My Forum Comments
I am 62 years old. I was diagnosed after my daughter was when she was 4 years old. She is 32 now.
Over the years I have found that I have to maintain the medication level consistently to not go through the issues you are experiencing. It took awhile to work out dosages. I found extended release amphetamine salts caused me to “crash” later in the day. Probably the same time you are getting home from work for dinner, family ect. I found taking 30 mg in the am and either 10 or 20 mid day stopped the chemical drop off to make it through the evenings.
The most important thing I realized is that consistency is critical. I don’t stop taking it over the weekends or vacations ect. ADHD is a lack of sufficient dopamine to keep on task. Working with a psychologist to develop consistent habits and tools to stay on task with things non ADDR’S don’t struggle with will free up your having to deal with issues as well. I.E. my work badge gets hung on my car rearview mirror as soon as I leave work, my house door locks need me to insert the key to lock it so I never lock myself out, I still use a daily notebook style task organizer instead of just my phone. I use the voice recorder in my phone if unable to jot a note immediately so I can get past trying to remember to do whatever…all these “tricks ” I learned through a great psychologist early on after diagnosis and re-tuned throughout the years.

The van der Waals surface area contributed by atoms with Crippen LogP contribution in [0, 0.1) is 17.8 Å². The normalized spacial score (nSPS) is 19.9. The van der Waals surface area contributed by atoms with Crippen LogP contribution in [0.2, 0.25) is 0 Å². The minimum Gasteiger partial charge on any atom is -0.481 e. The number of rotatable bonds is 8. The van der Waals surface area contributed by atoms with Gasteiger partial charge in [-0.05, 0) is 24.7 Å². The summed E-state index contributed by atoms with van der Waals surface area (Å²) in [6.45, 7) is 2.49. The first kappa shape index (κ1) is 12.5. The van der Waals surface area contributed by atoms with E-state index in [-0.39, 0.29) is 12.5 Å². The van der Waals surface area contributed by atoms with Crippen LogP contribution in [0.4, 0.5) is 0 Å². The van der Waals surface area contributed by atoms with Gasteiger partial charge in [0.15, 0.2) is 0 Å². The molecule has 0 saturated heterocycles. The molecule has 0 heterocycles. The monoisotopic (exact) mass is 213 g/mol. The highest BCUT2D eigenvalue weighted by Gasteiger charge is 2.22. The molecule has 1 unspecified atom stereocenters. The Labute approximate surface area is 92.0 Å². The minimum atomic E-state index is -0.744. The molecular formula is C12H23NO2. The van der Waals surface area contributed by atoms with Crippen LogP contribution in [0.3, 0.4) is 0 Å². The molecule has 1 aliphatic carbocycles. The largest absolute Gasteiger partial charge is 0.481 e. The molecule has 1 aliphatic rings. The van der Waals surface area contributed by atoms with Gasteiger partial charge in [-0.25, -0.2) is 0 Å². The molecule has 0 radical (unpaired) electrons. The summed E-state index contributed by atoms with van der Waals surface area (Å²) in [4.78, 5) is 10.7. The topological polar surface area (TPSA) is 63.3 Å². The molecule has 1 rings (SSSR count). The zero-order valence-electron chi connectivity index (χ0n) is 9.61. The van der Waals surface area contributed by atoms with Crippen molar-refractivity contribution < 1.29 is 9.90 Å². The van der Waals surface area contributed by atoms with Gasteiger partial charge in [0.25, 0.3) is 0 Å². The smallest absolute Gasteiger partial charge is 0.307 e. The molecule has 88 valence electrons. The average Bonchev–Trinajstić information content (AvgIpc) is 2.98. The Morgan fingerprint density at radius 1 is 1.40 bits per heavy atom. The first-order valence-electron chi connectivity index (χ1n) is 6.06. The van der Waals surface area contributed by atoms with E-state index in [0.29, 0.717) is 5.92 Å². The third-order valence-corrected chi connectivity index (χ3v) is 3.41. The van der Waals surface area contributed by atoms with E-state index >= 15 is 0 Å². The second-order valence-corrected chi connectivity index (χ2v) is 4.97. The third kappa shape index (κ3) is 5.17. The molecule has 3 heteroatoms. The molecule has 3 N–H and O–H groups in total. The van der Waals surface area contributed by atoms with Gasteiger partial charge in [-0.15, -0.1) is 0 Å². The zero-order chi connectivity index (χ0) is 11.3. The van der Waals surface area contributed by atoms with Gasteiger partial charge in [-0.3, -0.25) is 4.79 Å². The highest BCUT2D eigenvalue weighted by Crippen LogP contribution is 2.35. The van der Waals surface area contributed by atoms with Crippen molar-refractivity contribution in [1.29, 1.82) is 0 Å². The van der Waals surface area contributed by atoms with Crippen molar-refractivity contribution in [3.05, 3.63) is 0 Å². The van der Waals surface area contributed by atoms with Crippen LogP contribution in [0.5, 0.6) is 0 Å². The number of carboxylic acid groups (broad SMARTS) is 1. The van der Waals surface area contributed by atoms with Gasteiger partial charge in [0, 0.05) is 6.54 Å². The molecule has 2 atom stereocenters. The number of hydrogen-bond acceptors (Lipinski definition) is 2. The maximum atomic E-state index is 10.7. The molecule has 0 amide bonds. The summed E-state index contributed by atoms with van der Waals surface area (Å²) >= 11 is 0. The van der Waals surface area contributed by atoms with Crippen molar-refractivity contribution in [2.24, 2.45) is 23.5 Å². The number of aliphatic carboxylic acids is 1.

You’ll get there. Your spouse will be an asset helping you identify what to focus on once you find the right doctor. It to me a few doctors until I found one that helped me make it all click. Once you do, you will realize that having ADD is an asset and not a liability.
Hope this helps.missellieParticipant
The pharmacy that filled your prescription will have a record of prescribed medications. If it is a chain pharmacy, you can ask for your history at the one closest to you.
I have recently otter a printout that went 6 year’s back.
Hope this helps.